Silence and Blindness in Richard Wright’s Native Son

Chibuzo Onunkwo, Mary J.N. Okolie, Chigbu Andrew Chigbu, Ginikachi Christian Uzoma


Richard Wright’s Native Son has often been read as a socially-oriented text, seemingly neglecting its existence as a literary construct. Such readings gear towards identifying the text with such societal ills as racism and environmental impact on the individual, as if these are the only business of the text.In this paper, however, attention shifts from such external referents to the text itself, deconstructing the meaning of blindness already ascribed to the text as well as the meaning of silence as it is denotatively known. The uncovering of the textual meaning of each of these concepts will also serve either to compliment a character or to disparage same, and then the interweave of both concepts will result in reading the text as a tragedy. This study will be anchored on the provisions of Derrida’s deconstructive criticism.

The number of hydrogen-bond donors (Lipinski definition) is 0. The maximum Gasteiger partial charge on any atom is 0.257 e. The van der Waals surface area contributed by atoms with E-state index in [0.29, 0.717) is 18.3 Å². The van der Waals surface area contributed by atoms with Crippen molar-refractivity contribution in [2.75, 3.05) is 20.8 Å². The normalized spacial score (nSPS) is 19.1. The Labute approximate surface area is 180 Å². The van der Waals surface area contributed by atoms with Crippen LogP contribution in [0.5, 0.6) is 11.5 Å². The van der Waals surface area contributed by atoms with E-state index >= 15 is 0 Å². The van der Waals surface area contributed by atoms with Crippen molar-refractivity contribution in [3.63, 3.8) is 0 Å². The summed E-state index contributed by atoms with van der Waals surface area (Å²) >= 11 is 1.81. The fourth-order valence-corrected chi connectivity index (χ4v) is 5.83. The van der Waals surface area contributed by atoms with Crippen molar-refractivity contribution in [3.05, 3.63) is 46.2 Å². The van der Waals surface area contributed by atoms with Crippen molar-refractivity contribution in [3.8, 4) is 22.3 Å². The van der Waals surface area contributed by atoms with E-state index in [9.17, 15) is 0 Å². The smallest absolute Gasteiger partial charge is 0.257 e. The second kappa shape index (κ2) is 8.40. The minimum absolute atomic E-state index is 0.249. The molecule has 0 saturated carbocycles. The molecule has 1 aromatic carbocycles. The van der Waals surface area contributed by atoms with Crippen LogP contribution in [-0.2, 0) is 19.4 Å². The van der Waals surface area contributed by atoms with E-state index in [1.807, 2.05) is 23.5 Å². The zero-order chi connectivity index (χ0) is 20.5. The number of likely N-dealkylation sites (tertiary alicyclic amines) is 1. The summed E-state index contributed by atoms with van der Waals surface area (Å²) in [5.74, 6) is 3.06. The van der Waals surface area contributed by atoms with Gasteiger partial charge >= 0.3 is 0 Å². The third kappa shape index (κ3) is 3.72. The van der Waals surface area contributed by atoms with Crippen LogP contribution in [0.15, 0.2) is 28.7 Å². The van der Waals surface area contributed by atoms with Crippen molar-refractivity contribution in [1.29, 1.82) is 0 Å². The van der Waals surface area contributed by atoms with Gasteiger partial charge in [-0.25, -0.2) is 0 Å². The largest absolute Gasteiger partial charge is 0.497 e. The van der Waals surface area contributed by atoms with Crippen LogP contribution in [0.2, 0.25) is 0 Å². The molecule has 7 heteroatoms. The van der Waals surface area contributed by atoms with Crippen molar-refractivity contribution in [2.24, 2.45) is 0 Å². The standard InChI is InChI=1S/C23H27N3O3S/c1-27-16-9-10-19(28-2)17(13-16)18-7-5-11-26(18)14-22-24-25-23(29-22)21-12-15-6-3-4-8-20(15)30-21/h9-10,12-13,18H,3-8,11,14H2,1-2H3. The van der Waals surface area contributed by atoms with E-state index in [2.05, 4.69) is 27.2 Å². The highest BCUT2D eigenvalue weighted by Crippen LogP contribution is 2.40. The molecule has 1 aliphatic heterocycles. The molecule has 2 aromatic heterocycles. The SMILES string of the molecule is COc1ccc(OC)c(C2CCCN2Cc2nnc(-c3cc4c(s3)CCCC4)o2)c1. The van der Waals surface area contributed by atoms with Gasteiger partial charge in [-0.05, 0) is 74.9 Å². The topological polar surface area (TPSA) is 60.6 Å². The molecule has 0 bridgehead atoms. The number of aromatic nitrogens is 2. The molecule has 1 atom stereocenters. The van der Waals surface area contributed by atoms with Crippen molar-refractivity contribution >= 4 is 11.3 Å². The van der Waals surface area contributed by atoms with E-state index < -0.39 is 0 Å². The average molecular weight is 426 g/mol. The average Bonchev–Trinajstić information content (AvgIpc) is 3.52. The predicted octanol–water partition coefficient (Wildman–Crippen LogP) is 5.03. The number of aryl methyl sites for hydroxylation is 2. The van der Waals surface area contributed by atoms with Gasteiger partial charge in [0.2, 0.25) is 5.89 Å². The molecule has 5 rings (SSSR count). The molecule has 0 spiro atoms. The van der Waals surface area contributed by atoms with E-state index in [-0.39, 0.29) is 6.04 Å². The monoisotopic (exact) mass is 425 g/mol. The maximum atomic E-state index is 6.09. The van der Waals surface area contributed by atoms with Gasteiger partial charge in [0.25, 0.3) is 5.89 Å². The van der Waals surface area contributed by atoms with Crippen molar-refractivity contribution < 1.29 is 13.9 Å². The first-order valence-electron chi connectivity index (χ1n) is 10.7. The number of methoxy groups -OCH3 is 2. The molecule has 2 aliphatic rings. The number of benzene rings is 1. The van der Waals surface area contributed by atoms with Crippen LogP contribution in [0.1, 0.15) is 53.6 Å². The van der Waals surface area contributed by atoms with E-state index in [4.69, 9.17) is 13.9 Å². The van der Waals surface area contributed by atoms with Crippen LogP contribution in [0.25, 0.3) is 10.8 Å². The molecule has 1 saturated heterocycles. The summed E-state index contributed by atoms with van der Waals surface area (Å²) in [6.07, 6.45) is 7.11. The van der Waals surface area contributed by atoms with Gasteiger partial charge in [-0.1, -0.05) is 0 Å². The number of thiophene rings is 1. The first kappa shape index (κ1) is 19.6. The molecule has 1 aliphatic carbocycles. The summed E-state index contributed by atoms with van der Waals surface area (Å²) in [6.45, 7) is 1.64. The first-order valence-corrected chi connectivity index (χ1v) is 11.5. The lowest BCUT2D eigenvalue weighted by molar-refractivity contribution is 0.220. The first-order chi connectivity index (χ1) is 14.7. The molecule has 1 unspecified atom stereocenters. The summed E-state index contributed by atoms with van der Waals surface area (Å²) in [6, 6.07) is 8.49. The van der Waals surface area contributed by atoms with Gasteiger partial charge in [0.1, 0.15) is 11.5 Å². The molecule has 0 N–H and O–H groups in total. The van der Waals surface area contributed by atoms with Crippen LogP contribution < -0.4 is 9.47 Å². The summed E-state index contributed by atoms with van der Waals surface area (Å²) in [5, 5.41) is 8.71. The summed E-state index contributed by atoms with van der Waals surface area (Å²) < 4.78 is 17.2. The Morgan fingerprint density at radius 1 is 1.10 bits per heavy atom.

Silence, Blindness, Textuality, Existence, Decentring, Tragedy

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